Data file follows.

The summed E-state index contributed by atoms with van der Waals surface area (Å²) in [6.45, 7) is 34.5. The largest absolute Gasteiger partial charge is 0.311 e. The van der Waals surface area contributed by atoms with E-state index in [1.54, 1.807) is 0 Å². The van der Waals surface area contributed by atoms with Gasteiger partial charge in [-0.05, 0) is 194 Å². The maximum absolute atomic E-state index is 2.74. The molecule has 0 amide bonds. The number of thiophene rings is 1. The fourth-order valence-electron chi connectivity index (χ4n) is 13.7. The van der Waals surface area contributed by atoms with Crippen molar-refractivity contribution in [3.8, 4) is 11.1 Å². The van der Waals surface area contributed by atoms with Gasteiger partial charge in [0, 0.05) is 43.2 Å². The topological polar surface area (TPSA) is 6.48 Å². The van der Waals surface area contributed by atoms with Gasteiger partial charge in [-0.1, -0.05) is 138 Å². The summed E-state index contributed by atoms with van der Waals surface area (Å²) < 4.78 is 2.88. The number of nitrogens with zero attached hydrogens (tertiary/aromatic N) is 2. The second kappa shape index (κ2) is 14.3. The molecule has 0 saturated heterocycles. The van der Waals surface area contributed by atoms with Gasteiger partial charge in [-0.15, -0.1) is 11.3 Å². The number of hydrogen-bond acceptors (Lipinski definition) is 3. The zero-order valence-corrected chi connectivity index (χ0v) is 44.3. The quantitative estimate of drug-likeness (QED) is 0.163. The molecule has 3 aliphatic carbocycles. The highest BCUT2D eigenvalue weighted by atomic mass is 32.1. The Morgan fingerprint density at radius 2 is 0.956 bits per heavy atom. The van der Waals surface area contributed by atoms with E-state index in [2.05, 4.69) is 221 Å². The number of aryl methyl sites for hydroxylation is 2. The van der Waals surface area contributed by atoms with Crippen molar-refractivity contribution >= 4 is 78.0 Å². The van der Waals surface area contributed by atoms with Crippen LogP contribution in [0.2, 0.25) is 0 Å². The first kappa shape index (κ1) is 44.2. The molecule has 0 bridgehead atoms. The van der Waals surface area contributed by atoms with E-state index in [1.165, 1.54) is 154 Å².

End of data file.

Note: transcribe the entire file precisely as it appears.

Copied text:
The summed E-state index contributed by atoms with van der Waals surface area (Å²) in [6.45, 7) is 34.5. The largest absolute Gasteiger partial charge is 0.311 e. The van der Waals surface area contributed by atoms with E-state index in [1.54, 1.807) is 0 Å². The van der Waals surface area contributed by atoms with Gasteiger partial charge in [-0.05, 0) is 194 Å². The maximum absolute atomic E-state index is 2.74. The molecule has 0 amide bonds. The number of thiophene rings is 1. The fourth-order valence-electron chi connectivity index (χ4n) is 13.7. The van der Waals surface area contributed by atoms with Crippen molar-refractivity contribution in [3.8, 4) is 11.1 Å². The van der Waals surface area contributed by atoms with Gasteiger partial charge in [0, 0.05) is 43.2 Å². The topological polar surface area (TPSA) is 6.48 Å². The van der Waals surface area contributed by atoms with Gasteiger partial charge in [-0.1, -0.05) is 138 Å². The summed E-state index contributed by atoms with van der Waals surface area (Å²) < 4.78 is 2.88. The number of nitrogens with zero attached hydrogens (tertiary/aromatic N) is 2. The second kappa shape index (κ2) is 14.3. The molecule has 0 saturated heterocycles. The van der Waals surface area contributed by atoms with Gasteiger partial charge in [-0.15, -0.1) is 11.3 Å². The number of hydrogen-bond acceptors (Lipinski definition) is 3. The zero-order valence-corrected chi connectivity index (χ0v) is 44.3. The quantitative estimate of drug-likeness (QED) is 0.163. The molecule has 3 aliphatic carbocycles. The highest BCUT2D eigenvalue weighted by atomic mass is 32.1. The Morgan fingerprint density at radius 2 is 0.956 bits per heavy atom. The van der Waals surface area contributed by atoms with E-state index in [2.05, 4.69) is 221 Å². The number of aryl methyl sites for hydroxylation is 2. The van der Waals surface area contributed by atoms with Crippen molar-refractivity contribution >= 4 is 78.0 Å². The van der Waals surface area contributed by atoms with Crippen LogP contribution in [0.2, 0.25) is 0 Å². The first kappa shape index (κ1) is 44.2. The molecule has 0 bridgehead atoms. The van der Waals surface area contributed by atoms with E-state index in [1.165, 1.54) is 154 Å².